Tangipahoa’s Big Idea: LSU Helps Flood-Prone Louisiana Parish Rise to Challenges
July 01, 2021
Reducing Flood Risk in Tangipahoa Parish
In the wake of the 2016 floods, which devastated not just Tangipahoa Parish but turned 21 south Louisiana parishes into federal disaster areas, faculty and students in the LSU Coastal Sustainability Studio and LSU Department of Civil & Environmental Engineering began collaborating with local government and communities to set Tangipahoa Parish on a path toward resilience.
LSU deployed eight teams of senior-level hydrologic design students. They looked at specific engineering solutions, such as building a big reservoir up north; smaller reservoirs along the I-55 corridor and tributaries; and various flood mitigation strategies in the southern part of the parish, where most of the population lives—around Hammond and Ponchatoula, near the I-12, where both the landscape and the Tangipahoa River flatten out. It’s a transition zone where wind-driven storm surge can raise the water levels in Lake Pontchartrain, causing compound flooding problems when water from rainfall backs up all over the parish as it’s prevented from getting into the tributaries, into the main river, and into the lake.
But rather than just solving a flooding problem—that is, an engineering problem—LSU saw an opportunity to also improve neighborhoods, transportation, recreation, public health, and economic development throughout the parish. This meant working closely with local communities.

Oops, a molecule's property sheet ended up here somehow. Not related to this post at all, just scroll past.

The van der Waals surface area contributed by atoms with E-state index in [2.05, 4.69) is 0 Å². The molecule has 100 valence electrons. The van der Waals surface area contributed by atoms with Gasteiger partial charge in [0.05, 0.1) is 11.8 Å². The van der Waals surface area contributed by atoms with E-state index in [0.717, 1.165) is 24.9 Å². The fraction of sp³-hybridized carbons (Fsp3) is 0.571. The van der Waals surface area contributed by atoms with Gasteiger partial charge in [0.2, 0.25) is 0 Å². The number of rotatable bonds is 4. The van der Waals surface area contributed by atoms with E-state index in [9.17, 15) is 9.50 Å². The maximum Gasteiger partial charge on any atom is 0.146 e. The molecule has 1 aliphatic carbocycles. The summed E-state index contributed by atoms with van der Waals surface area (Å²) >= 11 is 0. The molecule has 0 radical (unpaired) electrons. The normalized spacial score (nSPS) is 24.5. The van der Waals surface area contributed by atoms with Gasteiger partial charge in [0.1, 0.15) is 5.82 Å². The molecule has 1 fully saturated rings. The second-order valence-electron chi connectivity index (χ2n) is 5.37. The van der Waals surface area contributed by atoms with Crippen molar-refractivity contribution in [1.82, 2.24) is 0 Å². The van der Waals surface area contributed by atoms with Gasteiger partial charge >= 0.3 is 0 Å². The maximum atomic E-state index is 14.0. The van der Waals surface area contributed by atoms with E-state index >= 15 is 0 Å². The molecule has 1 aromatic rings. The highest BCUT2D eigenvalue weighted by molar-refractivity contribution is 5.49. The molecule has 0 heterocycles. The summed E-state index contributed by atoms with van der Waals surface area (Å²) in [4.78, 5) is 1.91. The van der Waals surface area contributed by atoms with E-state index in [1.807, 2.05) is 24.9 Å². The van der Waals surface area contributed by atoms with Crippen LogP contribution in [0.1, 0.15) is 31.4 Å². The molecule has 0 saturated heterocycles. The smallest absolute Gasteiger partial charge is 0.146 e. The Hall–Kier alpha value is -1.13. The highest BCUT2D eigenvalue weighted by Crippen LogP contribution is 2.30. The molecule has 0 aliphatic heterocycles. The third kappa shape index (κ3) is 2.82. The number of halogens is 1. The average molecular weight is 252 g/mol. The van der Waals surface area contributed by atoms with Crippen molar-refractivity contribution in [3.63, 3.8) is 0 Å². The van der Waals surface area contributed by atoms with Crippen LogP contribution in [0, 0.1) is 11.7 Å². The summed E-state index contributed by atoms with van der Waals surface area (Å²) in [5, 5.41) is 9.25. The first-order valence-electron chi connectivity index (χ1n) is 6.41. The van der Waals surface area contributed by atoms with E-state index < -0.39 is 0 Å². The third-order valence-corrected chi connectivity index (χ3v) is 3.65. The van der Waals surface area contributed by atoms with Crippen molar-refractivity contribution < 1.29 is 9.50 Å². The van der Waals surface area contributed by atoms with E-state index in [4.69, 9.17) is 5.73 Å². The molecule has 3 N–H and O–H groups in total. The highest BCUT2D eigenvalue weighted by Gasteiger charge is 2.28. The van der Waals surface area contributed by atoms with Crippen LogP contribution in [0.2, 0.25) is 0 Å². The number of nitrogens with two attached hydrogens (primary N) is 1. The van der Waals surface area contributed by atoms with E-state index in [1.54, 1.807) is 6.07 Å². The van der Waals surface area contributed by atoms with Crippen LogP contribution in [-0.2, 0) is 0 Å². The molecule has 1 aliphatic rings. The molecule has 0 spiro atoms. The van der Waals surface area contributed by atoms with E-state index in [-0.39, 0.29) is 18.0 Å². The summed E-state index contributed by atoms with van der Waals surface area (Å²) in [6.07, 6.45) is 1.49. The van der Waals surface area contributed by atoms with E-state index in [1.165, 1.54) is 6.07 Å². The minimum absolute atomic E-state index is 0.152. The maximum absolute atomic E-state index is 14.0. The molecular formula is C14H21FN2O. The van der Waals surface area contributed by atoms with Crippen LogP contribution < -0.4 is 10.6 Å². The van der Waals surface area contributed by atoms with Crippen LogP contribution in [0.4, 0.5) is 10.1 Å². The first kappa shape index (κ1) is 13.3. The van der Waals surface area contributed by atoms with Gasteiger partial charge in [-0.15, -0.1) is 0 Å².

“It takes an enormous amount of education and science to even start having conversations about a project this size, and that’s what LSU helped us with,” said Tangipahoa Parish President Robby Miller.
Miller has overseen more disaster declarations in the five years he’s been in office than his predecessor did in his 29 years as parish president combined. Most of them have been related to floods.
Dana Brown & Associates, a landscape architecture and planning firm based in New Orleans, is now building on LSU’s work.
“Our people have anxiety related to storms and flooding, and that’s understandable. Entire communities relocated here from St. Bernard Parish after Hurricane Katrina and thought they’d be safe. To decrease flood risk across our parish, LSU has helped us evaluate our antiquated ordinances and prioritize solutions that both would have the support of the community and be something we could actually do, and enforce. LSU helped us turn something that could seem a bit pie-in-the-sky into something actionable and achievable.”
Bridget Bailey, director of community development in Tangipahoa Parish